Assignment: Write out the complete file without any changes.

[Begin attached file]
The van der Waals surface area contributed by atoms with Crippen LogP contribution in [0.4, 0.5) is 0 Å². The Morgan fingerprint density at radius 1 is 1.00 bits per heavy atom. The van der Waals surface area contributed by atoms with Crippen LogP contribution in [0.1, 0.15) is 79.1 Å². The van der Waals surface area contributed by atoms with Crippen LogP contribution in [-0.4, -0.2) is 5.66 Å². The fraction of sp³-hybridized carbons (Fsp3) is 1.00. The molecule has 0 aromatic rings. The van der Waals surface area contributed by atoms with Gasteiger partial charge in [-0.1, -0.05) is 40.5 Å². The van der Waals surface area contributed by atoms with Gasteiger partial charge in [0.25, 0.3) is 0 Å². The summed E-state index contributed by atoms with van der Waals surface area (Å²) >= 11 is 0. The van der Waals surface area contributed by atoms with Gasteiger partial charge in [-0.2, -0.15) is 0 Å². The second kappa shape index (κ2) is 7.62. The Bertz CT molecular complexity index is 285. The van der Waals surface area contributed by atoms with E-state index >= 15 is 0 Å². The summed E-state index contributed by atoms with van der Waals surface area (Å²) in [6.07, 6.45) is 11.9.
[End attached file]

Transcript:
The van der Waals surface area contributed by atoms with Crippen LogP contribution in [0.4, 0.5) is 0 Å². The Morgan fingerprint density at radius 1 is 1.00 bits per heavy atom. The van der Waals surface area contributed by atoms with Crippen LogP contribution in [0.1, 0.15) is 79.1 Å². The van der Waals surface area contributed by atoms with Crippen LogP contribution in [-0.4, -0.2) is 5.66 Å². The fraction of sp³-hybridized carbons (Fsp3) is 1.00. The molecule has 0 aromatic rings. The van der Waals surface area contributed by atoms with Gasteiger partial charge in [-0.1, -0.05) is 40.5 Å². The van der Waals surface area contributed by atoms with Gasteiger partial charge in [0.25, 0.3) is 0 Å². The summed E-state index contributed by atoms with van der Waals surface area (Å²) >= 11 is 0. The van der Waals surface area contributed by atoms with Gasteiger partial charge in [-0.2, -0.15) is 0 Å². The second kappa shape index (κ2) is 7.62. The Bertz CT molecular complexity index is 285. The van der Waals surface area contributed by atoms with E-state index >= 15 is 0 Å². The summed E-state index contributed by atoms with van der Waals surface area (Å²) in [6.07, 6.45) is 11.9.